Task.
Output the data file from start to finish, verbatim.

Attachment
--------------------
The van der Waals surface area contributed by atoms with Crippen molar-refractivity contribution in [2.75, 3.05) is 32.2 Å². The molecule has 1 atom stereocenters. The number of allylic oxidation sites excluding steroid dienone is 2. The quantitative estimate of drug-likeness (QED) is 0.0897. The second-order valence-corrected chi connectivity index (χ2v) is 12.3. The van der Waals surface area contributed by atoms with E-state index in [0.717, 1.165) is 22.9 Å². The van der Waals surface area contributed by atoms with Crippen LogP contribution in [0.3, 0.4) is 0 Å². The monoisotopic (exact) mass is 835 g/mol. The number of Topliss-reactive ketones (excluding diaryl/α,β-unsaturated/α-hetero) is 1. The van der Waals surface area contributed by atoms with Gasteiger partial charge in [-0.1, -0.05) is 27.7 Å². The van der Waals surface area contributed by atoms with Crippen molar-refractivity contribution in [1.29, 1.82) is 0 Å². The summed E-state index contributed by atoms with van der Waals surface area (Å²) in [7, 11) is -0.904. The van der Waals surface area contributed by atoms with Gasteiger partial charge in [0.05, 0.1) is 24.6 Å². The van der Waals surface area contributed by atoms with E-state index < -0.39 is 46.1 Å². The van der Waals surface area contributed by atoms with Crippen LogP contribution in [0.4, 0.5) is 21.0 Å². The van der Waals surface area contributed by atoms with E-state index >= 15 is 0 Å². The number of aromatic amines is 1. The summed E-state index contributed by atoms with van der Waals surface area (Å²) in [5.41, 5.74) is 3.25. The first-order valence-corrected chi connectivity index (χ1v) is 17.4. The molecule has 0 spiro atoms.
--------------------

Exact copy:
The van der Waals surface area contributed by atoms with Crippen molar-refractivity contribution in [2.75, 3.05) is 32.2 Å². The molecule has 1 atom stereocenters. The number of allylic oxidation sites excluding steroid dienone is 2. The quantitative estimate of drug-likeness (QED) is 0.0897. The second-order valence-corrected chi connectivity index (χ2v) is 12.3. The van der Waals surface area contributed by atoms with E-state index in [0.717, 1.165) is 22.9 Å². The van der Waals surface area contributed by atoms with Crippen LogP contribution in [0.3, 0.4) is 0 Å². The monoisotopic (exact) mass is 835 g/mol. The number of Topliss-reactive ketones (excluding diaryl/α,β-unsaturated/α-hetero) is 1. The van der Waals surface area contributed by atoms with Gasteiger partial charge in [-0.1, -0.05) is 27.7 Å². The van der Waals surface area contributed by atoms with Crippen molar-refractivity contribution in [1.29, 1.82) is 0 Å². The summed E-state index contributed by atoms with van der Waals surface area (Å²) in [7, 11) is -0.904. The van der Waals surface area contributed by atoms with Gasteiger partial charge in [0.05, 0.1) is 24.6 Å². The van der Waals surface area contributed by atoms with E-state index < -0.39 is 46.1 Å². The van der Waals surface area contributed by atoms with Crippen LogP contribution in [0.4, 0.5) is 21.0 Å². The van der Waals surface area contributed by atoms with E-state index >= 15 is 0 Å². The number of aromatic amines is 1. The summed E-state index contributed by atoms with van der Waals surface area (Å²) in [5.41, 5.74) is 3.25. The first-order valence-corrected chi connectivity index (χ1v) is 17.4. The molecule has 0 spiro atoms.